Although there was inevitably much fanfare when Michael Owen finally completed his move to Stoke in early September, both the player and manager Tony Pulis were quick to point out that it would take time for Owen’s impact on the first team to be felt.
Not only would he have to find match fitness having not been seen on a football pitch since November 2011, he would then have to earn his place in an attacking line up that has proved effective with Peter Crouch partnered by workaholic Jonathan Walters.
And difficult it has proved with Owen making an extremely low-key start to his Stoke career. His appearances from the bench may have brought tumultuous applause from the clubs’ supporters who are clearly delighted to have the former England striker on their books, but that fervour has masked the fact that Owen’s contribution has been minimal to say the least.
Indeed, one would have to say that his touches on the ball may not have even reached past 30 in all his appearances to date. While Owen has never been a link-up man, particularly at this stage in his career where his best work will surely be done inside the penalty box, Stoke watchers will also note that he has yet to truly fashion a chance for himself to open his account.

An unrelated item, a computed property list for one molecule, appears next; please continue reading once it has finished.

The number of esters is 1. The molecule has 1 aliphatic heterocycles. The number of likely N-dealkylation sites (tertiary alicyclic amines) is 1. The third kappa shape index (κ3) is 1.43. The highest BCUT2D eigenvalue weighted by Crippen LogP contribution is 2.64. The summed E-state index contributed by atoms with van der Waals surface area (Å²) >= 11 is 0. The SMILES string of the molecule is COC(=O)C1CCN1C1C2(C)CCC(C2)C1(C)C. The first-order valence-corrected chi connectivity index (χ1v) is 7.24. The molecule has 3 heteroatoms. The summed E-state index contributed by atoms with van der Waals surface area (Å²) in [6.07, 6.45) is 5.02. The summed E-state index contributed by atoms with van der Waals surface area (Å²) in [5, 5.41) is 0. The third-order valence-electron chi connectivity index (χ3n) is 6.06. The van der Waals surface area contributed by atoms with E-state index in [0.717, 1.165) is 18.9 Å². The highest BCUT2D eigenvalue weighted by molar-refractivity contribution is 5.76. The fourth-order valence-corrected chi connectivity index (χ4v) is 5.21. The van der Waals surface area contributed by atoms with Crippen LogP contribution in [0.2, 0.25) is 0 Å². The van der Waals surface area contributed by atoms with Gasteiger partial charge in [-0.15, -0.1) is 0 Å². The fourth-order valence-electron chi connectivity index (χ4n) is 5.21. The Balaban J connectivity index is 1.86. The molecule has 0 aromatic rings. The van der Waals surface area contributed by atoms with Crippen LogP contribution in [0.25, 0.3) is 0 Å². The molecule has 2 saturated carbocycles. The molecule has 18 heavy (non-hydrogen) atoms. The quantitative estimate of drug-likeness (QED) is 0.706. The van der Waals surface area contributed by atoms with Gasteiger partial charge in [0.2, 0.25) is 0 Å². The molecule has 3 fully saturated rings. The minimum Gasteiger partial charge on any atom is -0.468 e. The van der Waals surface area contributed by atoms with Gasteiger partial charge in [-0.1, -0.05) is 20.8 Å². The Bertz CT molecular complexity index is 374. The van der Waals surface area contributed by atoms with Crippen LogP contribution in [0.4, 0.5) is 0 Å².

Perhaps that is a little harsh on Owen. As mentioned earlier, he is beginning his career at a new club missing a good chunk of preparation. For younger players that pre-season work is hugely important, so for a 32-year-old who has struggled with injury over the last few seasons, coming into a side where maximum fitness and commitment is required in every minute of every single game, it was never going to be easy.
Additionally, the fixture list has hardly been one for Stoke strikers to relish. Games against Manchester City, Chelsea, Liverpool and Manchester United are not ones where opposition attackers will be afforded plenty of chances to score.
Besides the home game against Swansea, there has been no fixture where the Potters have been expected to dominate (a game where Owen did not even feature). Indeed, Owen can hardly be expected to score goals when sitting on the substitutes bench but that is testimony to the form of Crouch and Walters which, by and large, has been excellent this season.
Stoke’s upcoming fixtures look as if they may finally offer an opportunity for Owen to get off the mark, with clashes against Sunderland, Norwich, QPR, West Ham and Fulham – hardly what you would call the heavyweights of the Premier League.
However, one would have to say that Owen needs to step up his game quickly if he is to make a success of his move to the Britannia.
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